Creating an inviting outdoor room isn't that different from planning interior spaces. Residential design pros consider floor, ceiling, walls, finishes, lighting, heat, and cooling to create open-air living with just the right balance of exposure and refuge. Luxurious touches like oversized fireplaces and built-in seating keep homeowners coming out. Architects also list location as one key to success. Ruth Hasell, AIA, advises: “Outdoor spaces work best if they have meaning in relation to an indoor space and are carefully planned in form and finish.” Clients aren't afraid to invest in this kind of design quality—to the tune of $200 to $600 per square foot for the projects seen here.
This rustic loggia bookends the pool deck between the main and guest houses on a Martha's Vineyard, Mass., estate (right). Both buildings shield the space from brisk winds but are far enough away to let the sun warm the space throughout the day. An imposing fireplace made from local stones caps the corner nook while a simple trellis sets it apart from the rest of the fully exposed terrace. Eventually, vines will cover the cedar trellis, creating a green ceiling and more shade. Enhancing the cozy quotient, stone armatures lined with cedar benches extend from the chimney. “Just because you're outside doesn't mean you can forget the elements of making a good room,” summarizes architect Mark Hutker.
Builder: Doyle Construction, Vineyard Haven, Mass.
Architect: Hutker Architects, Vineyard Haven
Landscape Architect: Michael Van Valkenburg Associates, Cambridge, Mass.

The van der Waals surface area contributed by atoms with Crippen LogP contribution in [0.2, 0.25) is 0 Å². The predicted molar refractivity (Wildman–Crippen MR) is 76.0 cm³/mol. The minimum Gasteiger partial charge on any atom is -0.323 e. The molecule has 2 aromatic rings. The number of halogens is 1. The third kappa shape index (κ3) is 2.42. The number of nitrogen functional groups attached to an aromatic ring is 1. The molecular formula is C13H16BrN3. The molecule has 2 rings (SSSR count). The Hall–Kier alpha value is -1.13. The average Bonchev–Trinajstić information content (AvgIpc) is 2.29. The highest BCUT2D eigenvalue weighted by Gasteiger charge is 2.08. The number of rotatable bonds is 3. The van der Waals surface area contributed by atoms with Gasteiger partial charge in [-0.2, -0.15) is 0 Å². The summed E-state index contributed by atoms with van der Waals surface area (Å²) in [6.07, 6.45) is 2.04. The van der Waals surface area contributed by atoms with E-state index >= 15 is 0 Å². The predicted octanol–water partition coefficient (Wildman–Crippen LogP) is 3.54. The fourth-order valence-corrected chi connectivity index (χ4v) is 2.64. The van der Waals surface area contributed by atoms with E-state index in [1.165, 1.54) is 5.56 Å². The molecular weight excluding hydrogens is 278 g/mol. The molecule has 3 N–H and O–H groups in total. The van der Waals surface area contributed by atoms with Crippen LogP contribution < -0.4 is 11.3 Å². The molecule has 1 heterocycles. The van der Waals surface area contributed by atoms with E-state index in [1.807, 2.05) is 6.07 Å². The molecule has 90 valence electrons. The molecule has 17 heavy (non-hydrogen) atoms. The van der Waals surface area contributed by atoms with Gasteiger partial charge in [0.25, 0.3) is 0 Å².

Photographer: Brain Vanden Brink
Adding a dining room to this California Ranch produced a fully enclosed courtyard between the house and the formerly detached garage. An existing concrete block wall that runs along the front yard made an interesting focal point for the outdoor living room. “We loved this wall and really wanted to make use of it,” says architect Ruth Hasell, “but empty walls often become de facto storage, so we put the fireplace there.”
A raised hearth sits in the sightline of the new dining room, where large sliding doors open the interior to the private outdoor space. A post-and-beam “ceiling” made from Douglas fir continues across the courtyard, through the addition, and out the other side to a new pool deck. “Although not structural,” explains Hasell, “the trellis serves as an architectural device to unify the three spaces.”
Builder: Rafael Diaz, Tustin, Calif.
Architect: Ruth Hasell, AIA, Architect, Tustin
Photographer: Gary Hasell
Credit: Charles Davis Smith
An awkward side yard became the ideal locale for a massive clay oven that heats to 600 degrees F to bake the perfect pizza crust. It made sense to push the hot spot away from the house while keeping it close enough to use frequently. Black-painted bricks form a mod enclosure for an oven that architect Dan Shipley describes as “a little funky-looking.”
A 40-pound copper door provides additional heat control; the counterweights that operate it are a nod to Texas' famous barbecue pits. The chimney helps support a steel-framed canopy that shades the 16-foot-by-16-foot porch. For the canopy, Shipley speced an off-the-shelf plywood product intended for making concrete forms. “The underside is a slick red surface that you can leave exposed,” he says. Ipé decking hovers close enough to the ground to forgo guard rails, so guests can dangle their legs over the edges while waiting for their slice.
Builder/Architect: Shipley Architects, Dallas
Credit: Charles Davis Smith
Landscape architect: David Rolston Landscape Architects, Dallas
Photographer: Charles Davis Smith